If you own shares in German American Bancorp, Inc. (NASDAQ:GABC) then it's worth thinking about how it contributes to the volatility of your portfolio, overall. In finance, Beta is a measure of volatility. Volatility is considered to be a measure of risk in modern finance theory. Investors may think of volatility as falling into two main categories. The first type is company specific volatility. Investors use diversification across uncorrelated stocks to reduce this kind of price volatility across the portfolio. The second type is the broader market volatility, which you cannot diversify away, since it arises from macroeconomic factors which directly affects all the stocks on the market.
Some stocks see their prices move in concert with the market. Others tend towards stronger, gentler or unrelated price movements. Beta can be a useful tool to understand how much a stock is influenced by market risk (volatility). However, Warren Buffett said 'volatility is far from synonymous with risk' in his 2014 letter to investors. So, while useful, beta is not the only metric to consider. To use beta as an investor, you must first understand that the overall market has a beta of one. Any stock with a beta of greater than one is considered more volatile than the market, while those with a beta below one are either less volatile or poorly correlated with the market.
What we can learn from GABC's beta value
Zooming in on German American Bancorp, we see it has a five year beta of 0.87. This is below 1, so historically its share price has been rather independent from the market. If history is a good guide, owning the stock should help ensure that your portfolio is not overly sensitive to market volatility. Beta is worth considering, but it's also important to consider whether German American Bancorp is growing earnings and revenue. You can take a look for yourself, below.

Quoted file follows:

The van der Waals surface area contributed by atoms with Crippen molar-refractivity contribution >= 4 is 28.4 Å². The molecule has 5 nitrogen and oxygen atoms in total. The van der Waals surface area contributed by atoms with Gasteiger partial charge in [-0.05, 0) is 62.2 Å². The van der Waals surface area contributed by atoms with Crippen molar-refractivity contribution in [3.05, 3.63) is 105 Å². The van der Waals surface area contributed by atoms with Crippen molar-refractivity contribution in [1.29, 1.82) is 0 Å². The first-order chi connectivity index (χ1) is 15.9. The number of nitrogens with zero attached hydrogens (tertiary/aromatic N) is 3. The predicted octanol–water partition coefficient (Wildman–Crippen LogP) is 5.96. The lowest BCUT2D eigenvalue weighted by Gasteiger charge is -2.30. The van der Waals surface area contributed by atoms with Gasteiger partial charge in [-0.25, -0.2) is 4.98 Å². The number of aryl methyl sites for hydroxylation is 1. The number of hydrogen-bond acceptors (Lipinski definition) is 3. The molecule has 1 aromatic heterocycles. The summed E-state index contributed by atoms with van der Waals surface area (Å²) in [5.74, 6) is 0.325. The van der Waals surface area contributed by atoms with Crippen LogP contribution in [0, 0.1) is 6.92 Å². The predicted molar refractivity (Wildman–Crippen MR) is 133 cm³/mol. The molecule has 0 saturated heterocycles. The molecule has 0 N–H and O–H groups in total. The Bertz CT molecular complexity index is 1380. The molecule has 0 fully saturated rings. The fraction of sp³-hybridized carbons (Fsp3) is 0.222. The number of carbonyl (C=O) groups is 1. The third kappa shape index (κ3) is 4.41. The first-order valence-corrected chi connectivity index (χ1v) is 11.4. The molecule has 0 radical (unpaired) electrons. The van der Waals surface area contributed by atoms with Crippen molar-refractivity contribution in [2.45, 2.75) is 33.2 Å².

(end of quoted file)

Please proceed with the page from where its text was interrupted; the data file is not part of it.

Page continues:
Could GABC's size cause it to be more volatile?
German American Bancorp is a small cap stock with a market capitalisation of US$862m. Most companies this size are actively traded. Small companies can have a low beta value when company specific factors outweigh the influence of overall market volatility. That might be happening here.
What this means for you:
One potential advantage of owning low beta stocks like German American Bancorp is that your overall portfolio won't be too sensitive to overall market movements. However, this can be a blessing or a curse, depending on what's happening in the broader market. This article aims to educate investors about beta values, but it's well worth looking at important company-specific fundamentals such as German American Bancorp’s financial health and performance track record. I urge you to continue your research by taking a look at the following:
- Future Outlook: What are well-informed industry analysts predicting for GABC’s future growth? Take a look at our free research report of analyst consensus for GABC’s outlook.
- Past Track Record: Has GABC been consistently performing well irrespective of the ups and downs in the market? Go into more detail in the past performance analysis and take a look at the free visual representations of GABC's historicals for more clarity.
- Other Interesting Stocks: It's worth checking to see how GABC measures up against other companies on valuation. You could start with this free list of prospective options.
We aim to bring you long-term focused research analysis driven by fundamental data. Note that our analysis may not factor in the latest price-sensitive company announcements or qualitative material.
If you spot an error that warrants correction, please contact the editor at firstname.lastname@example.org. This article by Simply Wall St is general in nature. It does not constitute a recommendation to buy or sell any stock, and does not take account of your objectives, or your financial situation. Simply Wall St has no position in the stocks mentioned. Thank you for reading.